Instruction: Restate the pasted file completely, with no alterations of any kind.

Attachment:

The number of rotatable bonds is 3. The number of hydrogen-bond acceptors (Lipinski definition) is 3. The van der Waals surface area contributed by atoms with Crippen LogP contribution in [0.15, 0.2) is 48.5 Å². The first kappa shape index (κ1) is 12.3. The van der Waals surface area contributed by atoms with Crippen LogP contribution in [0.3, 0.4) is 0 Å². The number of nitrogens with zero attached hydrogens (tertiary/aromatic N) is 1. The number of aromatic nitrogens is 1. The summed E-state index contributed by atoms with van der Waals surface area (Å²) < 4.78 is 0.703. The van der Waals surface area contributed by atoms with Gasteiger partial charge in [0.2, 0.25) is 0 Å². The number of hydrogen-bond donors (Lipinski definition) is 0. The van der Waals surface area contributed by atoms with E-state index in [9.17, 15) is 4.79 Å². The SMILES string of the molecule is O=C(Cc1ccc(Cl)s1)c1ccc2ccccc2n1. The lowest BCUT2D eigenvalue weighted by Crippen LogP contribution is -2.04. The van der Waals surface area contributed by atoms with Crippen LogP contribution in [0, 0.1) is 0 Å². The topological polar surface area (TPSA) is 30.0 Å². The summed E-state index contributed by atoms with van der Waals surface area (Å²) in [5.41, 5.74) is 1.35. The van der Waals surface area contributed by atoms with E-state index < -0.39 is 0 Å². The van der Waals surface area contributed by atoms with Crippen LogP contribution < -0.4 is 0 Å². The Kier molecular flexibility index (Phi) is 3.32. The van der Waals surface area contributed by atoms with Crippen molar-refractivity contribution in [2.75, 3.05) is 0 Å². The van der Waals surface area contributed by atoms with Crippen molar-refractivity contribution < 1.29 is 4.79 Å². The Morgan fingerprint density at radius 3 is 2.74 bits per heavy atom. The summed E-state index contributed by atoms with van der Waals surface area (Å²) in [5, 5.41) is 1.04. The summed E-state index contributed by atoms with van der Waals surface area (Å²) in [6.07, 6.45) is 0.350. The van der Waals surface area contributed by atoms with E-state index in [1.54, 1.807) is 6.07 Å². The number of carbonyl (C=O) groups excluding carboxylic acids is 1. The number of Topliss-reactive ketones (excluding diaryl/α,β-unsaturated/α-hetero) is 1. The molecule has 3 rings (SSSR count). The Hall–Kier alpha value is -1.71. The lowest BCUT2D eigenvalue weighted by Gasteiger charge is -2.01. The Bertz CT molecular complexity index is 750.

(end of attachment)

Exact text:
The number of rotatable bonds is 3. The number of hydrogen-bond acceptors (Lipinski definition) is 3. The van der Waals surface area contributed by atoms with Crippen LogP contribution in [0.15, 0.2) is 48.5 Å². The first kappa shape index (κ1) is 12.3. The van der Waals surface area contributed by atoms with Crippen LogP contribution in [0.3, 0.4) is 0 Å². The number of nitrogens with zero attached hydrogens (tertiary/aromatic N) is 1. The number of aromatic nitrogens is 1. The summed E-state index contributed by atoms with van der Waals surface area (Å²) < 4.78 is 0.703. The van der Waals surface area contributed by atoms with Gasteiger partial charge in [0.2, 0.25) is 0 Å². The number of hydrogen-bond donors (Lipinski definition) is 0. The van der Waals surface area contributed by atoms with E-state index in [9.17, 15) is 4.79 Å². The SMILES string of the molecule is O=C(Cc1ccc(Cl)s1)c1ccc2ccccc2n1. The lowest BCUT2D eigenvalue weighted by Crippen LogP contribution is -2.04. The van der Waals surface area contributed by atoms with Crippen LogP contribution in [0, 0.1) is 0 Å². The topological polar surface area (TPSA) is 30.0 Å². The summed E-state index contributed by atoms with van der Waals surface area (Å²) in [5.41, 5.74) is 1.35. The van der Waals surface area contributed by atoms with E-state index < -0.39 is 0 Å². The van der Waals surface area contributed by atoms with Crippen LogP contribution < -0.4 is 0 Å². The Kier molecular flexibility index (Phi) is 3.32. The van der Waals surface area contributed by atoms with Crippen molar-refractivity contribution in [2.75, 3.05) is 0 Å². The van der Waals surface area contributed by atoms with Crippen molar-refractivity contribution < 1.29 is 4.79 Å². The Morgan fingerprint density at radius 3 is 2.74 bits per heavy atom. The summed E-state index contributed by atoms with van der Waals surface area (Å²) in [5, 5.41) is 1.04. The summed E-state index contributed by atoms with van der Waals surface area (Å²) in [6.07, 6.45) is 0.350. The van der Waals surface area contributed by atoms with E-state index in [1.54, 1.807) is 6.07 Å². The number of carbonyl (C=O) groups excluding carboxylic acids is 1. The number of Topliss-reactive ketones (excluding diaryl/α,β-unsaturated/α-hetero) is 1. The molecule has 3 rings (SSSR count). The Hall–Kier alpha value is -1.71. The lowest BCUT2D eigenvalue weighted by Gasteiger charge is -2.01. The Bertz CT molecular complexity index is 750.